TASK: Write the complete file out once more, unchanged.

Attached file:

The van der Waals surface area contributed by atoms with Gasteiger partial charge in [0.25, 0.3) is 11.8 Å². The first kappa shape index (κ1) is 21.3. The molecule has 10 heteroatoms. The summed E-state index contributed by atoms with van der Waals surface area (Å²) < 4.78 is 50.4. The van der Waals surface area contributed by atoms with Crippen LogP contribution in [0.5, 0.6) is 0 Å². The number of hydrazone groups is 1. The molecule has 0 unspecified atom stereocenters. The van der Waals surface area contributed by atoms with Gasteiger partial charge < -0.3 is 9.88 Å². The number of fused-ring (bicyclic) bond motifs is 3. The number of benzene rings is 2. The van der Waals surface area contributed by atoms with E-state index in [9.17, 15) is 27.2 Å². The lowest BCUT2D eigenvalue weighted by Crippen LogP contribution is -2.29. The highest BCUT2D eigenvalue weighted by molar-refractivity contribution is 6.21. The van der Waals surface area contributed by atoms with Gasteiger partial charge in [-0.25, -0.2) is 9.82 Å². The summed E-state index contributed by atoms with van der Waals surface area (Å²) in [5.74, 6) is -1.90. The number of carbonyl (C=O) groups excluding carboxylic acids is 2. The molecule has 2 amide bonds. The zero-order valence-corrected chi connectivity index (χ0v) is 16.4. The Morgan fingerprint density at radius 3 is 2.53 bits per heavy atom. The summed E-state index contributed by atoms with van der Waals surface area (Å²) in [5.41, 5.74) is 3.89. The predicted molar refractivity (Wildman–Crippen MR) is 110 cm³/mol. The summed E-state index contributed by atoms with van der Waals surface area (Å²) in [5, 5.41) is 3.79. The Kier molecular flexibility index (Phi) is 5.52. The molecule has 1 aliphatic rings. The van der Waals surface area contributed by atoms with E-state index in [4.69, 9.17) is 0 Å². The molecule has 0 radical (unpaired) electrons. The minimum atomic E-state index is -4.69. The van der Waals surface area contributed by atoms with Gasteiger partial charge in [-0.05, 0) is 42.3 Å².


The van der Waals surface area contributed by atoms with Gasteiger partial charge in [0.25, 0.3) is 11.8 Å². The first kappa shape index (κ1) is 21.3. The molecule has 10 heteroatoms. The summed E-state index contributed by atoms with van der Waals surface area (Å²) < 4.78 is 50.4. The van der Waals surface area contributed by atoms with Crippen LogP contribution in [0.5, 0.6) is 0 Å². The number of hydrazone groups is 1. The molecule has 0 unspecified atom stereocenters. The van der Waals surface area contributed by atoms with Gasteiger partial charge < -0.3 is 9.88 Å². The number of fused-ring (bicyclic) bond motifs is 3. The number of benzene rings is 2. The van der Waals surface area contributed by atoms with E-state index in [9.17, 15) is 27.2 Å². The lowest BCUT2D eigenvalue weighted by Crippen LogP contribution is -2.29. The highest BCUT2D eigenvalue weighted by molar-refractivity contribution is 6.21. The van der Waals surface area contributed by atoms with Gasteiger partial charge in [-0.25, -0.2) is 9.82 Å². The summed E-state index contributed by atoms with van der Waals surface area (Å²) in [5.74, 6) is -1.90. The number of carbonyl (C=O) groups excluding carboxylic acids is 2. The molecule has 2 amide bonds. The zero-order valence-corrected chi connectivity index (χ0v) is 16.4. The Morgan fingerprint density at radius 3 is 2.53 bits per heavy atom. The summed E-state index contributed by atoms with van der Waals surface area (Å²) in [5.41, 5.74) is 3.89. The predicted molar refractivity (Wildman–Crippen MR) is 110 cm³/mol. The summed E-state index contributed by atoms with van der Waals surface area (Å²) in [5, 5.41) is 3.79. The Kier molecular flexibility index (Phi) is 5.52. The molecule has 1 aliphatic rings. The van der Waals surface area contributed by atoms with E-state index in [4.69, 9.17) is 0 Å². The molecule has 0 radical (unpaired) electrons. The minimum atomic E-state index is -4.69. The van der Waals surface area contributed by atoms with Gasteiger partial charge in [-0.05, 0) is 42.3 Å².